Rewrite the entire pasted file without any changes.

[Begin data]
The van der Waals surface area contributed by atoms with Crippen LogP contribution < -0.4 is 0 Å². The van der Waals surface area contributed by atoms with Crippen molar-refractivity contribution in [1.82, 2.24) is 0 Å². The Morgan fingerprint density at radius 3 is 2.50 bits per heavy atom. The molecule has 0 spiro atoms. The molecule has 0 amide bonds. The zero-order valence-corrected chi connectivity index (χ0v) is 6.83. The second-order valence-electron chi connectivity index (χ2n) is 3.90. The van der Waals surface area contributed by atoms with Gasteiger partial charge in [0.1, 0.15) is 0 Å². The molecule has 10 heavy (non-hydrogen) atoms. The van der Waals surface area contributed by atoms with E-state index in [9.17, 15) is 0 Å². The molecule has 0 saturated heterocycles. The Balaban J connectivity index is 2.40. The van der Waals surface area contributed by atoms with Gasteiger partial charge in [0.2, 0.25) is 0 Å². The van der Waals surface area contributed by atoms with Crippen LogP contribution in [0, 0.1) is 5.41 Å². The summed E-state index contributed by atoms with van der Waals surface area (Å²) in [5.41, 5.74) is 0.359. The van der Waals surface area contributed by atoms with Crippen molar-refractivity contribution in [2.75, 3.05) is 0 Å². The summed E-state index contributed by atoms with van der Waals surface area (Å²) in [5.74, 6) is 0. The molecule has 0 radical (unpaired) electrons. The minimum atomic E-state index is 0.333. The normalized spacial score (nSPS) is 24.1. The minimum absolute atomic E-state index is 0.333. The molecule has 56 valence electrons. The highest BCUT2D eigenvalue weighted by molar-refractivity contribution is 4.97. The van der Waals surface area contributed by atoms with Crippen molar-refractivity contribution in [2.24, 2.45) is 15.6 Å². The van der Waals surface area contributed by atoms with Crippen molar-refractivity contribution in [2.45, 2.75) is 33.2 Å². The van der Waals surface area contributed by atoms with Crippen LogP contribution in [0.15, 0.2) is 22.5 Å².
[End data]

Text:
The van der Waals surface area contributed by atoms with Crippen LogP contribution < -0.4 is 0 Å². The van der Waals surface area contributed by atoms with Crippen molar-refractivity contribution in [1.82, 2.24) is 0 Å². The Morgan fingerprint density at radius 3 is 2.50 bits per heavy atom. The molecule has 0 spiro atoms. The molecule has 0 amide bonds. The zero-order valence-corrected chi connectivity index (χ0v) is 6.83. The second-order valence-electron chi connectivity index (χ2n) is 3.90. The van der Waals surface area contributed by atoms with Gasteiger partial charge in [0.1, 0.15) is 0 Å². The molecule has 10 heavy (non-hydrogen) atoms. The van der Waals surface area contributed by atoms with E-state index in [9.17, 15) is 0 Å². The molecule has 0 saturated heterocycles. The Balaban J connectivity index is 2.40. The van der Waals surface area contributed by atoms with Gasteiger partial charge in [0.2, 0.25) is 0 Å². The van der Waals surface area contributed by atoms with Crippen LogP contribution in [0, 0.1) is 5.41 Å². The summed E-state index contributed by atoms with van der Waals surface area (Å²) in [5.41, 5.74) is 0.359. The van der Waals surface area contributed by atoms with Crippen molar-refractivity contribution in [2.75, 3.05) is 0 Å². The summed E-state index contributed by atoms with van der Waals surface area (Å²) in [5.74, 6) is 0. The molecule has 0 radical (unpaired) electrons. The minimum atomic E-state index is 0.333. The normalized spacial score (nSPS) is 24.1. The minimum absolute atomic E-state index is 0.333. The molecule has 56 valence electrons. The highest BCUT2D eigenvalue weighted by molar-refractivity contribution is 4.97. The van der Waals surface area contributed by atoms with Crippen molar-refractivity contribution in [2.24, 2.45) is 15.6 Å². The van der Waals surface area contributed by atoms with Crippen molar-refractivity contribution in [2.45, 2.75) is 33.2 Å². The van der Waals surface area contributed by atoms with Crippen LogP contribution in [0.15, 0.2) is 22.5 Å².